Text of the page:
Like many Canadians, I have a subdued relationship with patriotism; the sole maple leaf in the house is sewn into a Team Canada hockey jersey that is sometimes worn on July 1st or during rousing Olympic finals.
Otherwise, the only time I become gripped with nationalistic fervour is while spelling. I bridle at being forced to drop the "u" from colour when setting HTML attributes. I insist on customizing the College's Yankee-made execrable system so that it prints cheques rather than checks. And, although not strictly a matter of spelling, I loudly correct students who mispronounce the last letter of the alphabet.
Unfortunately, the correct Canadian form is not always a matter of record. National newspapers and even the Corp. disagree. As near as I can figure, Grade 4 teachers have been responsible for the rules. Mrs. Metcalfe taught me that the geometric middle is spelled "center" whereas institutions swap the last two letters: "Our seats are front-row center in the Arts Centre." There are at least twenty-five baby-busters spread across the country with this dictate embedded in their cortex, but I've yet to meet anyone else even remotely aware of it.
My most recent struggle -- one that comes up often at the College -- was with the words enrol/enroll and enrolment/enrollment. Once again, against the advice of my UK English spell-checker, I picked one from column A and the other from column B: "Once I enrol, what will be the total enrollment?" Unlike the center/re imbroglio, I have some faint vindication for this choice:
"This brings us to a quirk of Canadian spelling, in that we have our own way of doubling letters before adding suffixes. If a word ends in a single vowel followed by a single consonant, that consonant is usually doubled for most suffixes."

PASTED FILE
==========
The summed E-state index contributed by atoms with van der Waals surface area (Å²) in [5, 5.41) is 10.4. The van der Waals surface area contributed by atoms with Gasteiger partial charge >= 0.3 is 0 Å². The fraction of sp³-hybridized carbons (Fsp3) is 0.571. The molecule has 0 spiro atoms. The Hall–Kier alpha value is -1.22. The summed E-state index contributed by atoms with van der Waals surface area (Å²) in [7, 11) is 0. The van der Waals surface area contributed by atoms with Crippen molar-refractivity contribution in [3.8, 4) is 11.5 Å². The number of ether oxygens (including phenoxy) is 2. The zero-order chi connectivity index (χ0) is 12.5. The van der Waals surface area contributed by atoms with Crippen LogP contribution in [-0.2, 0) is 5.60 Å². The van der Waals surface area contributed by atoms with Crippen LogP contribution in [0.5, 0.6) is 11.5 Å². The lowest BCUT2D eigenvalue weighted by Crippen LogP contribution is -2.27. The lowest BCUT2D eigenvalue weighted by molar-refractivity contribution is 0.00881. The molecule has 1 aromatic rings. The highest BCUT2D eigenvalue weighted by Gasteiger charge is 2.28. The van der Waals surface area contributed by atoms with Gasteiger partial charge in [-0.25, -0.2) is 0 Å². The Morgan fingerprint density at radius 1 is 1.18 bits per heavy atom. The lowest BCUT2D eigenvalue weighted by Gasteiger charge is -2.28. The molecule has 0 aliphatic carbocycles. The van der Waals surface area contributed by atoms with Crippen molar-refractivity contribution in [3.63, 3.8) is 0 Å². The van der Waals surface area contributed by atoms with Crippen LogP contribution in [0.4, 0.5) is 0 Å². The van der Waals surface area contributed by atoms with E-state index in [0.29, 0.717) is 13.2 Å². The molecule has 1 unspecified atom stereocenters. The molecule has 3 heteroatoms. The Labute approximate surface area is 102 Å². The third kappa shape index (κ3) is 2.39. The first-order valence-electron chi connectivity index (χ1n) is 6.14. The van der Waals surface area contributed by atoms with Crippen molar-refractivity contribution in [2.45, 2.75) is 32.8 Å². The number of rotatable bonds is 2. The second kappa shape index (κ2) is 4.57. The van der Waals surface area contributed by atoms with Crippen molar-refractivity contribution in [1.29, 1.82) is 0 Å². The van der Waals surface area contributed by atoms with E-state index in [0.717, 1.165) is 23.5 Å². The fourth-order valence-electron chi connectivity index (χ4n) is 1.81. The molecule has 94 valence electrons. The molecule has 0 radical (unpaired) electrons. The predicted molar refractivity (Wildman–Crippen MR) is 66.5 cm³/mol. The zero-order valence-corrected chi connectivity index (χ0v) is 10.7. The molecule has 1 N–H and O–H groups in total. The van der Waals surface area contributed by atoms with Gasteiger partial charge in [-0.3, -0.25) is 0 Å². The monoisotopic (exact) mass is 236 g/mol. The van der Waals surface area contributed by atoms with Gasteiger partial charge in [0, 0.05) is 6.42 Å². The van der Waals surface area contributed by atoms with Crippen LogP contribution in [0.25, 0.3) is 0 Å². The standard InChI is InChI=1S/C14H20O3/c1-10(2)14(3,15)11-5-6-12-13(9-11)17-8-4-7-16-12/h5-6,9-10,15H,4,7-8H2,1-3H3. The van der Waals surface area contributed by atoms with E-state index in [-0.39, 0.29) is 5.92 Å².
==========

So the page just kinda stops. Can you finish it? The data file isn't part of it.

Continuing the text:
But Cornerstone's also reports that 90% of us prefer enroll to begin with.
Like every other custom, Canadian spelling lies in that grey area between the American and the British. I guess we're lucky in being able to pick and choose our vocabulary and spelling, selecting predominantly from the UK variants without veering into old-country gibberish: "I spent a bloody fortnight in gaol for nicking the spare tyre from the boot of that estate wagon."
- Meandering Michael on 20080420.Sunday:
I learned the center/centre thing too, so you can probably add another thirty to your list of baby-busters.
- Dave on 20080420.Sunday:
And here I was beginning to think I had hallucinated that rule, if not all of Grade 4. I am pretty sure that Grade 10 was a complete fantasy though.
- Dar on 20080422.Tuesday:
I was knackered after reading that post.
- Dave on 20080423.Wednesday:
Speaking of anglophilisms, I've somehow taken to pronouncing "controversy" the way the Brits do: "con-TROV-ersy". I have to make a mental retro-translation before speaking aloud. Next up: al-yoo-MIN-ium